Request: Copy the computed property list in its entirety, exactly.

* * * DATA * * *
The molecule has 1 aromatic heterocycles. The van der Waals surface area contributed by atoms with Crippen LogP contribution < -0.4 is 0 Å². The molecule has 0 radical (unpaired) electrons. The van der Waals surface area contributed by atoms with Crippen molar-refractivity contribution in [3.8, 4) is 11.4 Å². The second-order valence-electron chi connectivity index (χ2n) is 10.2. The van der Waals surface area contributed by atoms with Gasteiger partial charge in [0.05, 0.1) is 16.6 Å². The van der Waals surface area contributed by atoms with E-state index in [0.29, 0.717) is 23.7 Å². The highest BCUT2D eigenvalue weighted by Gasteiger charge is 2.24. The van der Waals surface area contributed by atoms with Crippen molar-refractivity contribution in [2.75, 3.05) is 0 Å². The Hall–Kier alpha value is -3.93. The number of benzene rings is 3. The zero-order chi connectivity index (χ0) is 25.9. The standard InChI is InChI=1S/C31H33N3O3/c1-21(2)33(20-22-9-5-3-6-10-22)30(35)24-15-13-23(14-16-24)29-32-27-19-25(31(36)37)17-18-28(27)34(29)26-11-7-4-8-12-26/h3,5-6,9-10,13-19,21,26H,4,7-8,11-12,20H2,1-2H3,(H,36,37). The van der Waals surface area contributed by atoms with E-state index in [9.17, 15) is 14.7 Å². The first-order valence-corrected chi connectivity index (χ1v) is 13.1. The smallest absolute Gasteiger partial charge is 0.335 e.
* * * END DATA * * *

The molecule has 1 aromatic heterocycles. The van der Waals surface area contributed by atoms with Crippen LogP contribution < -0.4 is 0 Å². The molecule has 0 radical (unpaired) electrons. The van der Waals surface area contributed by atoms with Crippen molar-refractivity contribution in [3.8, 4) is 11.4 Å². The second-order valence-electron chi connectivity index (χ2n) is 10.2. The van der Waals surface area contributed by atoms with Gasteiger partial charge in [0.05, 0.1) is 16.6 Å². The van der Waals surface area contributed by atoms with E-state index in [0.29, 0.717) is 23.7 Å². The highest BCUT2D eigenvalue weighted by Gasteiger charge is 2.24. The van der Waals surface area contributed by atoms with Crippen molar-refractivity contribution in [2.75, 3.05) is 0 Å². The Hall–Kier alpha value is -3.93. The number of benzene rings is 3. The zero-order chi connectivity index (χ0) is 25.9. The standard InChI is InChI=1S/C31H33N3O3/c1-21(2)33(20-22-9-5-3-6-10-22)30(35)24-15-13-23(14-16-24)29-32-27-19-25(31(36)37)17-18-28(27)34(29)26-11-7-4-8-12-26/h3,5-6,9-10,13-19,21,26H,4,7-8,11-12,20H2,1-2H3,(H,36,37). The van der Waals surface area contributed by atoms with E-state index in [9.17, 15) is 14.7 Å². The first-order valence-corrected chi connectivity index (χ1v) is 13.1. The smallest absolute Gasteiger partial charge is 0.335 e.